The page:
International Atomic Energy Agency (IAEA) Director General Rafael Mariano Grossi, after returning from talks in Kyiv and at the Zaporizhia NPP (ZNPP), provided an update on the IAEA website.
His eighth mission to Ukraine since February 2022 took place amid reports of a Ukrainian counteroffensive being under way, including in the Zaporizhia region near the nuclear plant, which is currently controlled by Russia.
Since Russia took control of ZNPP in March 2022 as part of its special military operation in Ukraine, the Russian national guard has been protecting the station and in October, Russian President Vladimir Putin signed a decree formally transferring ZNPP to Russian jurisdiction under nuclear utility Rosenergoatom (part of Rosatom). A Russian Federal State Unitary Enterprise. Zaporizhia NPP was established by Rosenergoatom to operate the plant. However, Ukrainian nuclear utility Energoatom still claims ownership of the plant. IAEA has had experts permanent stationed at the plant – the Support & Assistance Mission to Zaporizhia (ISAMZ).
Reports by Russian military analysts continue to suggest that retaking control of ZNPP is one of the main objectives of the Ukrainian counter-offensive. Russia and Ukraine have blamed each other for shelling that has repeatedly downed power lines vital to cooling the reactors, which are shut down but which need a constant supply of electricity to keep the nuclear fuel inside cool and prevent a possible meltdown. Russia and Ukraine have also accused each other of destroying the Nova Kakhovka dam on the Dniepr River, which has depleted water levels in the nearby reservoir, putting at risk cooling water for the six ZNPP reactors.
“With military activities and tension intensifying in the area near the Zaporizhia Nuclear Power Plant, and with this month’s dam catastrophe further complicating the facility’s extremely challenging nuclear safety and security status, it was very important for me to travel to the site again to review developments on the ground, including the plant’s ongoing and planned measures to manage the new water-related difficulties,” Grossi said.
Grossi said he was able to see first-hand how the level of the Kakhovka reservoir had declined markedly over the past ten days – even exposing previously submerged sand banks – but also that the plant’s large cooling pond and different channels at or near the site hold sufficient reserves to be able to provide cooling water in the short to medium term in case the reservoir can no longer be used.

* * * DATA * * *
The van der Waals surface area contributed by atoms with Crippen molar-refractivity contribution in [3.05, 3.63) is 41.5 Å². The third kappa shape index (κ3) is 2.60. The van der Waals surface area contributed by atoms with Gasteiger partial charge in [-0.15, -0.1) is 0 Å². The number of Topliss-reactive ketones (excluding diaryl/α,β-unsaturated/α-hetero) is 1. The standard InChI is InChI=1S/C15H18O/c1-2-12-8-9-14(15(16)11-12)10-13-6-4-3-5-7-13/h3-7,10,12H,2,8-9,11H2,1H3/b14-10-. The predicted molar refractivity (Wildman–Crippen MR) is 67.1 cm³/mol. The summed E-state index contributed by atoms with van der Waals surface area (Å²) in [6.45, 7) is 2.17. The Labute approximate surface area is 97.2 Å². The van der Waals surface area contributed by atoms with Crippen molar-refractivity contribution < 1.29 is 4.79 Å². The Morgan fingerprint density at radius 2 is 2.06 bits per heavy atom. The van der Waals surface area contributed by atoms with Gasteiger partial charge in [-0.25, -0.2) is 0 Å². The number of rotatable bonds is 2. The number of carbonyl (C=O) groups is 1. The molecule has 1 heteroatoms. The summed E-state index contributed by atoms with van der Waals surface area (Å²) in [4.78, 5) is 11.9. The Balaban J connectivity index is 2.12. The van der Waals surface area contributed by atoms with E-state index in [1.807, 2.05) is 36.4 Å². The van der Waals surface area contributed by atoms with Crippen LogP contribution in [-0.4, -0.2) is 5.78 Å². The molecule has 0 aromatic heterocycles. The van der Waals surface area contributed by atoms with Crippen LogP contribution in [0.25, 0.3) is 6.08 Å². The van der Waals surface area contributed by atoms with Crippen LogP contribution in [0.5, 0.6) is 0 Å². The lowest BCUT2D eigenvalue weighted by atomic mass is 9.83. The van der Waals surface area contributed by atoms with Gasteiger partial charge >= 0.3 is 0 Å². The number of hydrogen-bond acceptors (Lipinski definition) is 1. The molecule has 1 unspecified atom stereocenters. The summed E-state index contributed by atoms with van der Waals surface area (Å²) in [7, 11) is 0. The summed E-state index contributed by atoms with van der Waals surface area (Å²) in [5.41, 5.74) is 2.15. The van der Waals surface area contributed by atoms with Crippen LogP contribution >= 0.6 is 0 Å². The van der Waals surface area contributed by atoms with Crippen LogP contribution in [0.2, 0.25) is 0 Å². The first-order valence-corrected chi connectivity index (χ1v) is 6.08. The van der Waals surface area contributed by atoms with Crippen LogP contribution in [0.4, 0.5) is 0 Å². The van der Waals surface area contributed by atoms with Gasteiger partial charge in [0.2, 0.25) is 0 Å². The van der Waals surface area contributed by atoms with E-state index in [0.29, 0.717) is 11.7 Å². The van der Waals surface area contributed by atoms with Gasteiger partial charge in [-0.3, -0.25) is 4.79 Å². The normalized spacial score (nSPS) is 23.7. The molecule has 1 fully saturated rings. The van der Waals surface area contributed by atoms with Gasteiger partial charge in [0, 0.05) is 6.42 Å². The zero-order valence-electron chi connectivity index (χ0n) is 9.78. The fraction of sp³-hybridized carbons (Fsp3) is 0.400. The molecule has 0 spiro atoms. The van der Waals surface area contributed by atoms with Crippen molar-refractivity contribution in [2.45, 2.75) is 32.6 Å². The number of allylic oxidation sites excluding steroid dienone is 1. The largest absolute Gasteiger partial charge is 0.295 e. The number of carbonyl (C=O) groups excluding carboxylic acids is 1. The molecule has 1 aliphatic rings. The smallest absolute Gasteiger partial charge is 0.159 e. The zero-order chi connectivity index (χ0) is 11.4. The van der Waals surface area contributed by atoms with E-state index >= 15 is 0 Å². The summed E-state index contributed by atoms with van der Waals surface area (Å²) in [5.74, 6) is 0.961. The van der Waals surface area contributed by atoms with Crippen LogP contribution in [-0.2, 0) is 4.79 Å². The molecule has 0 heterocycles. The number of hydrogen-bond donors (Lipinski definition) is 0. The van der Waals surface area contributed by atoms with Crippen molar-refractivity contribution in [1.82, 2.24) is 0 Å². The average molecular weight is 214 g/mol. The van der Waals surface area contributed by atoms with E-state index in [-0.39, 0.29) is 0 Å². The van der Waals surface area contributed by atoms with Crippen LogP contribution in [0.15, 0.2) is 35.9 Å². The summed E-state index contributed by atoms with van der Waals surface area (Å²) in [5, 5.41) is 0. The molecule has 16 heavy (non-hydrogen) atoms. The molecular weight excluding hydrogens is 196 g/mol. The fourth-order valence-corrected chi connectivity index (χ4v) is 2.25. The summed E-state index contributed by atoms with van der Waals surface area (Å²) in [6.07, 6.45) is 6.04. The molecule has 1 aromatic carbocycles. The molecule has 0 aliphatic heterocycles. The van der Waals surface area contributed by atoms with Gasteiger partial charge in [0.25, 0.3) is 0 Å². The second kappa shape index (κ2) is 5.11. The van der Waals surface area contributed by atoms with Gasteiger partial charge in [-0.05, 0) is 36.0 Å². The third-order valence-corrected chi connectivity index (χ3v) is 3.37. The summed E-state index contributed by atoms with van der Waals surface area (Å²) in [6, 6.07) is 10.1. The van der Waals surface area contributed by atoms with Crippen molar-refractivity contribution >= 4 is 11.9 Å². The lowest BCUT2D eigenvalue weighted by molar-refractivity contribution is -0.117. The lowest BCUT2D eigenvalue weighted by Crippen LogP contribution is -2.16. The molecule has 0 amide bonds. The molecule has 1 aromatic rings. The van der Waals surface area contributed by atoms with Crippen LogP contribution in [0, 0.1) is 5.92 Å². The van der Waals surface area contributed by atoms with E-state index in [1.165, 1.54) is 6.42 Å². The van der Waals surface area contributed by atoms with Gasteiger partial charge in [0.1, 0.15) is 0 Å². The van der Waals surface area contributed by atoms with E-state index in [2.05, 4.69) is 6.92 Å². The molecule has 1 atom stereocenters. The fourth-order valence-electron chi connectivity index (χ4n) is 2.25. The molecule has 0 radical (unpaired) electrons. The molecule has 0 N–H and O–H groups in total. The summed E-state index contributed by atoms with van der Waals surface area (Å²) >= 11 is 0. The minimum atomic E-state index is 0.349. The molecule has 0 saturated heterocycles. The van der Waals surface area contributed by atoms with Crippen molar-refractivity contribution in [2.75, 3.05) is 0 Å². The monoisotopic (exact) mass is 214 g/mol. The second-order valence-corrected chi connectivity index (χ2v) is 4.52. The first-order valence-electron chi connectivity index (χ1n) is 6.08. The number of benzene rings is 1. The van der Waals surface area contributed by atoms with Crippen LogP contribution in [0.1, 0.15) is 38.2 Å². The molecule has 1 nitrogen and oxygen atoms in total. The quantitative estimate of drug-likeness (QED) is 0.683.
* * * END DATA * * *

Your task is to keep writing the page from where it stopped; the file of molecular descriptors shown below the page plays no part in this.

At the moment, water from the discharge channel of the nearby Zaporizhia Thermal Power Plant (ZTPP) supplies the ZNPP’s spray ponds, which cool the six shut down reactors and used fuel, and also keeps the separate cooling pond full, mainly compensating for evaporation.
Together, the discharge channel and the large cooling pond can provide cooling water for some months provided they stay intact, although it is difficult to say exactly how long the existing water reserves can last in view of various external factors, such as evaporation and any future leaks.
There are also indications that some water resources from the reservoir itself currently remain available in areas near the ZNPP – where the water loss stopped a few days ago, unlike in other parts of the reservoir – but it is unclear if the level is high enough to pump it up for use at the plant. The pumps were last in operation about a week ago.
Together with a team of IAEA experts, Grossi evaluated all the main parts of the site’s water supply systems, including the gates separating the large pond and the ZTPP discharge channel from the reservoir, and how the plant is seeking to ensure that these bodies of water are kept secure and preserved.
For example, the plant has completed activities to seal and reinforce the isolation gates to prevent leakage. Grossi witnessed how they had been reinforced with counterweights and sand. “The integrity of these gates must be maintained to ensure that the plant has enough water for cooling the reactors. At the same time, it is essential that the plant implements a longer-term solution. The IAEA team can assist and advise in this work,” he said.
The measures the plant is taking are buying it some extra time to prepare additional back-up water supply options, he added. The plant informed Grossi that additional cooling water can be pumped from an underground water system and on-site wells. But he said it is not yet known whether these wells can reliably provide all the required water. New pumps that can potentially continue to access water at lower reservoir levels may also be installed.